Since 1 September 2003, he was first Head of Unit, and since 2009 Director focussing on international and domestic climate strategy, international climate change negotiations, climate finance, land use and monitoring and reporting. During this time he was one of the EU lead negotiators, Vice-President of the UNFCCC Bureau in 2010-2012, and also co-chair of the Ad Hoc Working Group on the Durban Platform for Enhanced Action (ADP) in 2013/14 preparing the Paris Agreement.

Before this, he spent two years as Head of Operations in the EC Delegation to Bosnia and Herzegovina in Sarajevo.

From the end of 1997 until 2001, he worked in DG Development and DG Environment in Brussels on a wide range of environmental issues, particularly climate change in developing countries.

He joined the European Commission in 1993, when he was first responsible for the bilateral co-operation covering agricultural policies, rural development and the environment in the EC Delegation in Zimbabwe in Harare.

After his University education, he started his professional career at the University of Göttingen, Germany in 1985. His main scientific and lecturing topics were natural resources economics and development economics, including extensive field research in rural West Africa.

He holds a doctoral degree in agricultural economics.

Mark Workman / United Kingdom

Mark Workman is a director for Foresight Transitions, he works with a team which provides strategy and decision support services across energy, environmental and technology sectors including Greenhouse Gas Removal. He has been working in the carbon removal space for a decade and is a co-founder of the Carbon Removal Centre which seeks an open, participatory and inclusive approach to exploring carbon removal establishment and scale up.

He is a Coastal Engineer (University of Southampton), Military (Queens Gurkha Engineers) and Business Leader (Medical and Security Consultancy), Environmental Economist, Academic (Imperial College London) and Strategist by training. He has undertaken military tours, led extreme and high-risk expeditions all over the world and run multi-million dollar business units.

As a visiting researcher at Imperial College London, Mark is developing specialisations around: resource systems, energy transitions, environmental and climate change, violent conflict and the processes of decision making under uncertainty.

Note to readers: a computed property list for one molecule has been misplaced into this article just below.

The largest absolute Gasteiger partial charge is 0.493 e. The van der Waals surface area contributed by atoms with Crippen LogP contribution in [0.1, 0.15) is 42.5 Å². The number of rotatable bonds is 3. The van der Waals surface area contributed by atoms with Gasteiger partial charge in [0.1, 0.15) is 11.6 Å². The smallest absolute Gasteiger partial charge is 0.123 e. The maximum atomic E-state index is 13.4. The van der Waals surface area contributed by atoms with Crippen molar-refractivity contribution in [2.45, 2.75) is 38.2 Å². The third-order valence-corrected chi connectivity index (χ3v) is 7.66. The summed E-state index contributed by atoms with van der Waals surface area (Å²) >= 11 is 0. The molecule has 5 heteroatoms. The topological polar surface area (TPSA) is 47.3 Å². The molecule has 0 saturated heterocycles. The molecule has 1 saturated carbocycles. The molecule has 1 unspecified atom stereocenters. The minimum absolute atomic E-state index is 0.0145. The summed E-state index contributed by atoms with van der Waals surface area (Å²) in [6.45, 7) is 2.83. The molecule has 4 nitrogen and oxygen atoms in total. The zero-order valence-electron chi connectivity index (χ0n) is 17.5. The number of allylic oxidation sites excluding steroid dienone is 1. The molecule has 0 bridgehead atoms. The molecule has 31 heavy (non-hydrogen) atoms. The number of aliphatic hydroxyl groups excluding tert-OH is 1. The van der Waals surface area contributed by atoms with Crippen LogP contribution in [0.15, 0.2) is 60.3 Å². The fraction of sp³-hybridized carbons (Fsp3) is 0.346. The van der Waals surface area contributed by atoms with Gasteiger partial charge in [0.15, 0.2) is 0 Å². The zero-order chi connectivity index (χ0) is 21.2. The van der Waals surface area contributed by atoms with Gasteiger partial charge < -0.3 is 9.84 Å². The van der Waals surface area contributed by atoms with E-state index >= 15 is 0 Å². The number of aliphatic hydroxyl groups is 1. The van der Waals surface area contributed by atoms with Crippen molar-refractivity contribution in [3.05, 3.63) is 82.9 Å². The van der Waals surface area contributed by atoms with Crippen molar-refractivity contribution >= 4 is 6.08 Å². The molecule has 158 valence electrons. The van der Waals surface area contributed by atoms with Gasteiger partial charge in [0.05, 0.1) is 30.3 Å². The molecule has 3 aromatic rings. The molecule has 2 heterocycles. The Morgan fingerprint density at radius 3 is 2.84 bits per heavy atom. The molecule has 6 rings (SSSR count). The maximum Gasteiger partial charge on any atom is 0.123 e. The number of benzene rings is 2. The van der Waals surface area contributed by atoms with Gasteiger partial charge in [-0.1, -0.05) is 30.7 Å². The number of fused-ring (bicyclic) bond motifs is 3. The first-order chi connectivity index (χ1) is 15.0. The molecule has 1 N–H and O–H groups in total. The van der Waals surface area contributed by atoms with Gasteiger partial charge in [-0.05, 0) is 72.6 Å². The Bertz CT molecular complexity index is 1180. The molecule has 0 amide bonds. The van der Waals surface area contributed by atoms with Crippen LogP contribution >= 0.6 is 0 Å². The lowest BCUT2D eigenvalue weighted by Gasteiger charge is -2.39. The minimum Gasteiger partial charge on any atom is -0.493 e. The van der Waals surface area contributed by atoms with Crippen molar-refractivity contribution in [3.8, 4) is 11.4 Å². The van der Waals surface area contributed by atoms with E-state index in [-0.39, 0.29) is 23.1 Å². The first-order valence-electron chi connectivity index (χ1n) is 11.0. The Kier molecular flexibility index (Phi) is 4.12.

Janos Pasztor / Hungary & Switzerland (Moderator)

Janos PasztorJanos Pasztor (a Hungarian and a Swiss citizen) is Senior Fellow of the Carnegie Council for Ethics in International Affairs, and is Executive Director of the Carnegie Climate Governance Initiative (C2G).

He has four decades of work experience in the areas of energy, environment, climate change, and sustainable development. Before taking up his current assignment he was UN Assistant Secretary-General for Climate Change in New York under Secretary-General Ban Ki-moon.

Earlier, he was Acting Executive Director for Conservation (2014), and Policy and Science Director (2012-2014), at WWF International. He directed the UNSG’s Climate Change Support Team (2008-2010) and later was Executive Secretary of the UNSG’s High-level Panel on Global Sustainability (2010-2012). In 2007 he directed the Geneva-based UN Environment Management Group (EMG). During 1993-2006 he worked and over time held many responsibilities at the Climate Change Secretariat (UNFCCC), initially in Geneva and later in Bonn.

His other assignments included: the Secretariat of the UN Conference on Environment and Development (Earth Summit ’92); Stockholm Environment Institute; United Nations Environment Programme (UNEP); Secretariat of the World Commission on Environment and Development (Brundtland Commission); the Beijer Institute; and the World Council of Churches.

He has BSc and MSc degrees from the Massachusetts Institute of Technology (MIT).

C2G strives to achieve a diversity of views and backgrounds across all its events. To that end, it is always open to feedback and suggestions regarding future participants and topics, to ensure a range of perspectives by sector, gender, race, geography, age and other dimensions. It will not always achieve the necessary diversity in all circumstances due to issues of availability and familiarity, but aims over time to expand the range of contributors able to address its issuessubject to the broad principles outlined in its mission statement.